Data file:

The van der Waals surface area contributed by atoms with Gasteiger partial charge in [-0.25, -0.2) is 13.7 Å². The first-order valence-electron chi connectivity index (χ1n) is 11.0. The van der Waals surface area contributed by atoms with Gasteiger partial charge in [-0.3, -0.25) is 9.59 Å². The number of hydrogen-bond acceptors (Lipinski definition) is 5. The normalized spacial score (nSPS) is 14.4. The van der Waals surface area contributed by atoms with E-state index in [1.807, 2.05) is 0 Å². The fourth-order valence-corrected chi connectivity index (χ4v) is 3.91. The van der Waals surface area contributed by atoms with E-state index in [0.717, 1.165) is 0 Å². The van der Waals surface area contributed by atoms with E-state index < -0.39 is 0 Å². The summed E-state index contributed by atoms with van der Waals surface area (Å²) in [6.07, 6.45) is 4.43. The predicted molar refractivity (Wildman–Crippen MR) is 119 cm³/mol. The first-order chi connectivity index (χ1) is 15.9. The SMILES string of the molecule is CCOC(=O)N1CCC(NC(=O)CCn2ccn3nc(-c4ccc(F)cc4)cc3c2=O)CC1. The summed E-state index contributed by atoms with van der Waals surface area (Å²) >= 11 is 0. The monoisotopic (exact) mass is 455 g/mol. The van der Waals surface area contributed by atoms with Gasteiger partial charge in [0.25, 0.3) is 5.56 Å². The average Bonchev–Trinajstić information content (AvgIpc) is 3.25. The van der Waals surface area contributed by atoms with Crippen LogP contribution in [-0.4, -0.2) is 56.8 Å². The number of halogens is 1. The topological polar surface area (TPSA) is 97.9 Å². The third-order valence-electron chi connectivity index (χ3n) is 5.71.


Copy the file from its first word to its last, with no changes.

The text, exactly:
The van der Waals surface area contributed by atoms with Gasteiger partial charge in [-0.25, -0.2) is 13.7 Å². The first-order valence-electron chi connectivity index (χ1n) is 11.0. The van der Waals surface area contributed by atoms with Gasteiger partial charge in [-0.3, -0.25) is 9.59 Å². The number of hydrogen-bond acceptors (Lipinski definition) is 5. The normalized spacial score (nSPS) is 14.4. The van der Waals surface area contributed by atoms with E-state index in [1.807, 2.05) is 0 Å². The fourth-order valence-corrected chi connectivity index (χ4v) is 3.91. The van der Waals surface area contributed by atoms with E-state index in [0.717, 1.165) is 0 Å². The van der Waals surface area contributed by atoms with E-state index < -0.39 is 0 Å². The summed E-state index contributed by atoms with van der Waals surface area (Å²) in [6.07, 6.45) is 4.43. The predicted molar refractivity (Wildman–Crippen MR) is 119 cm³/mol. The first-order chi connectivity index (χ1) is 15.9. The SMILES string of the molecule is CCOC(=O)N1CCC(NC(=O)CCn2ccn3nc(-c4ccc(F)cc4)cc3c2=O)CC1. The summed E-state index contributed by atoms with van der Waals surface area (Å²) >= 11 is 0. The monoisotopic (exact) mass is 455 g/mol. The van der Waals surface area contributed by atoms with Gasteiger partial charge in [0.25, 0.3) is 5.56 Å². The average Bonchev–Trinajstić information content (AvgIpc) is 3.25. The van der Waals surface area contributed by atoms with Crippen LogP contribution in [-0.4, -0.2) is 56.8 Å². The number of halogens is 1. The topological polar surface area (TPSA) is 97.9 Å². The third-order valence-electron chi connectivity index (χ3n) is 5.71.